The Humorous Herbalist |

The Humorous Herbalist

Laurel Dewey

Dear Humorous Herbalist,

I tend to use a lot of nutmeg when I bake during the holidays. A good friend of mine recalls a letter you answered several years ago from a reader who asked about nutmeg. In your reply, you apparently gave certain warnings about overuse of nutmeg. My friend told me that you said nutmeg was fatal in large amounts. This obviously concerns me, and I’d like to know if you could reprint the response to that letter for my reference. Thank you very much.

” Tara (via e-mail)

Dear Tara,

That letter must have been printed a long time ago because I cannot find it in my files. However, I can certainly address the concern over your nutmeg dilemma.

In small, measured amounts, nutmeg does have medicinal benefits. It has been used for centuries to quell nausea, intestinal gas and as a digestive aid. An “old time” herbal formula for these purposes is combining one teaspoon of clove powder and a quarter teaspoon of nutmeg powder to seven ounces of hot water. Let the mixture steep for 10 minutes, strain the herbal powders through a muslin cloth and sip slowly.

Nutmeg also has sedative abilities. Stir one-half teaspoon of nutmeg powder in a cup of warm milk and sip before bedtime.

Nutmeg does work beautifully when used in moderation and in small amounts (i.e., between one-quarter teaspoon and one-half teaspoon.) The problems begin when people buy into the “more is better” adage. A single dose of one tablespoon of powdered nutmeg is considered “toxic” by some herbalists. Others warn that two ground-up fresh nutmeg seeds could cause death in sensitive individuals due to a constituent in the seed called “myristicin.”

Overdose of nutmeg typically causes a “dream-like, floating, slightly euphoric, blissful” state followed by the not-so-blissful gut cramping, head-aching, diarrhea-producing effect. Other more serious consequences of too much nutmeg include hallucinations, a dull stupor, double vision, delirium and intense stomach pain.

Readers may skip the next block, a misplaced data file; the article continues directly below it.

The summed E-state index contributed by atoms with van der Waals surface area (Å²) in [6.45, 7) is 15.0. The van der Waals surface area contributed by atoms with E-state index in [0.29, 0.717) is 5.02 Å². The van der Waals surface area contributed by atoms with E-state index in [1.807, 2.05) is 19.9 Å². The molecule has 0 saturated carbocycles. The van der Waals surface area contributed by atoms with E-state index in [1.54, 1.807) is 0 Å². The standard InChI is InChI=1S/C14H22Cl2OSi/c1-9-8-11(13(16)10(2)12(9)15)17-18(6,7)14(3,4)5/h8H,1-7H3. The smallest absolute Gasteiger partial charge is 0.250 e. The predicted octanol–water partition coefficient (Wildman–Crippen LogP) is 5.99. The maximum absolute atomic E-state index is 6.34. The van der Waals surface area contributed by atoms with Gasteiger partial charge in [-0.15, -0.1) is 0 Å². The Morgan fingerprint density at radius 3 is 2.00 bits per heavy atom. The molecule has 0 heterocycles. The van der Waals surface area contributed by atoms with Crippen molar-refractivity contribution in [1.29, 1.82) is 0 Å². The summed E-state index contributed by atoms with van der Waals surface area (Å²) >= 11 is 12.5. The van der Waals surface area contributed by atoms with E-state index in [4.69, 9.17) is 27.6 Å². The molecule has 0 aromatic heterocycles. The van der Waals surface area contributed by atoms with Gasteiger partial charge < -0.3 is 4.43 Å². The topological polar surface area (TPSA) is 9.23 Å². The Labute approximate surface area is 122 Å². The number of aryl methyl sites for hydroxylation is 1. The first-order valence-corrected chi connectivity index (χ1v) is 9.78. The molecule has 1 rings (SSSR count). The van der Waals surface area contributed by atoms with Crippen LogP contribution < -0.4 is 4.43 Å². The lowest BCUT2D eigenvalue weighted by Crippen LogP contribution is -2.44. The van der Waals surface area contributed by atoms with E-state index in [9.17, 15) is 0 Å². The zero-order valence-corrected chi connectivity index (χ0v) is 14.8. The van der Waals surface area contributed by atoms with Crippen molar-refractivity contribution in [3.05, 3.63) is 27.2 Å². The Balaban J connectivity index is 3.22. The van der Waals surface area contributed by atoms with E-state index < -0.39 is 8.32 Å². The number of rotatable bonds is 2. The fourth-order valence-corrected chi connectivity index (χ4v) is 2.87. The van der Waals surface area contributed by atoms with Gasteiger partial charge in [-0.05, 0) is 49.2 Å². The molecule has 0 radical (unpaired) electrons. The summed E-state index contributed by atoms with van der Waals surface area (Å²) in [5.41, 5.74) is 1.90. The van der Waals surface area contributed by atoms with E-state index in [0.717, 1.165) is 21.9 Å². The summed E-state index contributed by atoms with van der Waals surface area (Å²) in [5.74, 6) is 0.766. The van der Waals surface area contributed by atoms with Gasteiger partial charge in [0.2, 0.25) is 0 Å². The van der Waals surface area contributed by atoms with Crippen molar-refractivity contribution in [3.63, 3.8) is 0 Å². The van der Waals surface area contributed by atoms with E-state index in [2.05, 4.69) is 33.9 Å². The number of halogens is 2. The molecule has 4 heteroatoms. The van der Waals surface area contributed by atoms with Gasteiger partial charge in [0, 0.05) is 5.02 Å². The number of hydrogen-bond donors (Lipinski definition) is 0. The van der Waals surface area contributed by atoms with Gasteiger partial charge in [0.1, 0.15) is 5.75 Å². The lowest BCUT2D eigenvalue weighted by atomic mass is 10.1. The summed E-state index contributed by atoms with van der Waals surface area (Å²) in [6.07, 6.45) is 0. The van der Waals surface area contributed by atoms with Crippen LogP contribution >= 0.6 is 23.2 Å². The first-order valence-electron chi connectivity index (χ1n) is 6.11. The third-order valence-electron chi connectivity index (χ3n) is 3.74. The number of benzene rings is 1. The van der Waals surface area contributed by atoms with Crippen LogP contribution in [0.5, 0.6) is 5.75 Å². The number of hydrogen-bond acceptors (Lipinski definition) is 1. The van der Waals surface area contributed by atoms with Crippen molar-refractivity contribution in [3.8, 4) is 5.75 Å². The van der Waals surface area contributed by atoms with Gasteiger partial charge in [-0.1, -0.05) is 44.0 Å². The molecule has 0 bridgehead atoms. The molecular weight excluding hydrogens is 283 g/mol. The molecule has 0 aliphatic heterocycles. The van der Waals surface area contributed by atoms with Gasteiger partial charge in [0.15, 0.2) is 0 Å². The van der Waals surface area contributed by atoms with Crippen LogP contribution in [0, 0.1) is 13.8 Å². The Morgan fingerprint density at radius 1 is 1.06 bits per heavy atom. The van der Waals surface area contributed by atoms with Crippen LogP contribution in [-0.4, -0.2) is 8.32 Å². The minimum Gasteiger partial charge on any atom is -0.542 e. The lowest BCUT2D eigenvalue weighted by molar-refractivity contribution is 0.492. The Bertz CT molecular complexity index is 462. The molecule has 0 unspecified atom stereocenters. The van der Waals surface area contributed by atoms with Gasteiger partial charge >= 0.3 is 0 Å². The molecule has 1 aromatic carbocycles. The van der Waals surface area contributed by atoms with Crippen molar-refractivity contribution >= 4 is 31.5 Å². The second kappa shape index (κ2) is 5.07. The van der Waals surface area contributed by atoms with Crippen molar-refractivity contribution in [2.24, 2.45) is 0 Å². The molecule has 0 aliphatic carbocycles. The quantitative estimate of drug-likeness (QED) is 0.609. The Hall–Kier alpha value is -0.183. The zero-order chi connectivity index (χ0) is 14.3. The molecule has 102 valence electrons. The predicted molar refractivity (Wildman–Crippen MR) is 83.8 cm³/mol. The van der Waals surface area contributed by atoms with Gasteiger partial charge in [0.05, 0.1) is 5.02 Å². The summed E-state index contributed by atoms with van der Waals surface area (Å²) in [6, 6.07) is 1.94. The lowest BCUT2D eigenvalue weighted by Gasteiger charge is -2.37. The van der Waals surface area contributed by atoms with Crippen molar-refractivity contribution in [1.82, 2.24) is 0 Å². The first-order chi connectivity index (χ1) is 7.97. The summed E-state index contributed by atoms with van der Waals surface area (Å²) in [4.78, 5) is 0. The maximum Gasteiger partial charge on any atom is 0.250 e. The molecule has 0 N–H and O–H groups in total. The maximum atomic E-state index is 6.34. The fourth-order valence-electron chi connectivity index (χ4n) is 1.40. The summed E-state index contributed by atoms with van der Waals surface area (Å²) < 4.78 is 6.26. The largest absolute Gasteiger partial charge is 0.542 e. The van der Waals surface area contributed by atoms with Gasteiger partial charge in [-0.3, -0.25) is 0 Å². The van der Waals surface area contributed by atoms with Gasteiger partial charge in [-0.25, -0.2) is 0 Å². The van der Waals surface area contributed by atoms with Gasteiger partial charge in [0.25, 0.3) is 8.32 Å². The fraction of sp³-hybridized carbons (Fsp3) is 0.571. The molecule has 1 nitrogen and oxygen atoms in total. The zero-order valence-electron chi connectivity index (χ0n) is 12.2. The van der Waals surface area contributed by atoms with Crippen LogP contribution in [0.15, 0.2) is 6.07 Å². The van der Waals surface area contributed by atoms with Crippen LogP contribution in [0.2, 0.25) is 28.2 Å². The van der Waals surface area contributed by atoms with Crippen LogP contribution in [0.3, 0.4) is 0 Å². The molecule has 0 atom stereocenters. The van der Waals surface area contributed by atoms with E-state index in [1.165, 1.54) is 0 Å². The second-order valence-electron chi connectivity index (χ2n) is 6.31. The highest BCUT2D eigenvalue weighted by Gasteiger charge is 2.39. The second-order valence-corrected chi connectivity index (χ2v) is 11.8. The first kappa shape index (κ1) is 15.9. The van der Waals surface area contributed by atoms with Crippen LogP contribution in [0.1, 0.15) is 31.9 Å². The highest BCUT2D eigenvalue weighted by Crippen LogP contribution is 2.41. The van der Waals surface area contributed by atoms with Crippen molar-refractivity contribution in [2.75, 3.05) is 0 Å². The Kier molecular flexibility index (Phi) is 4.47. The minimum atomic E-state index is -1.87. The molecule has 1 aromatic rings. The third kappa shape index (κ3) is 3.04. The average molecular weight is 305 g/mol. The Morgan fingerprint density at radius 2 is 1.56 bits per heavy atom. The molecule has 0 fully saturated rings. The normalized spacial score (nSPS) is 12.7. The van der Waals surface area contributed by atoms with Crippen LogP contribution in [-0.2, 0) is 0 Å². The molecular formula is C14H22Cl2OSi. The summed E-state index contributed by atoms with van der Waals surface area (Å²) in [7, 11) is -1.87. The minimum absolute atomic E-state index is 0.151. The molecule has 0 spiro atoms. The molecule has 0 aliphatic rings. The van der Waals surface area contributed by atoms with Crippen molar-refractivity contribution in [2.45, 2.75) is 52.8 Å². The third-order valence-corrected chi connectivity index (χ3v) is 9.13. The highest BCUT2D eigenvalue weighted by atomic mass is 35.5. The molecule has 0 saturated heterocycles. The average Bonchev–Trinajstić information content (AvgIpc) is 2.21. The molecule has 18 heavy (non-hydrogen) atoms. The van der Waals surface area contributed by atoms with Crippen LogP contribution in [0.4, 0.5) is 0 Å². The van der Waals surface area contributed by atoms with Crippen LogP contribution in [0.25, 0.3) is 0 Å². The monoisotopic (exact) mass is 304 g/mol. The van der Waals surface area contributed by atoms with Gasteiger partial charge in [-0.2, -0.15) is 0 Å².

One definite caution with nutmeg is that pregnant women should not drink the tea since it can cause uterine stimulation. A slight pinch here and there of the herb as a spice is OK. However, if you have a history of miscarriages, I would avoid the herb altogether.

When you say you use “a lot” of nutmeg, I have no idea what that means. If you are smothering your puddings and pies with the spice, I’d probably back off and try a gentle sprinkle here and there. I’m sure you don’t want to be known as the “holiday hallucination queen” just because you tipped a little too much nutmeg into your Christmas pudding.

Dear Humorous Herbalist,

I just ran across some herbal tinctures that I know I bought in the mid-1990s. Some have been opened and used and some still have the factory seal around the top. Are these still effective, potent remedies or are they too old to use?

” Deborah (via e-mail)

Dear Deborah,

That depends. Check on the side of the bottle and see whether they are made out of a combination of distilled water AND alcohol or if vegetable glycerine was used to extract the herb’s properties. If they were made with water and alcohol, they are still potent remedies, whether they have been opened and used or not. Alcohol extracts have an extremely long shelf life, as opposed to glycerine extracts, which are much less potent and have a one- to three-year shelf life, depending upon the extraction process.

Besides taking the alcohol tincture to a lab and checking out the levels of active properties, there is no sure way to determine exactly how the strength varies with each passing year. However, I can offer a personal anecdotal experience: I recently found a bottle of calendula tincture that was purchased in the early 1970s. I decided to give it a try when I needed to treat a canker sore on my lip. (Calendula tincture is great for this purpose.) I needed to apply the tincture on the canker sore five times (instead of the typical one or two applications) over a period of several hours to get the canker sore to diminish. But the point is, the canker sore DID diminish.

So, yes the tincture was effective but after 30 years of it sitting on the shelf, I needed to use a little more of it to get the desired effect.

E-mail your questions to The Humorous Herbalist at

The information in this column is not meant to take the place of your physician’s advice, nor is it intended to treat, diagnose or prescribe. Pregnant or nursing women should consult their doctor before using herbal therapy.

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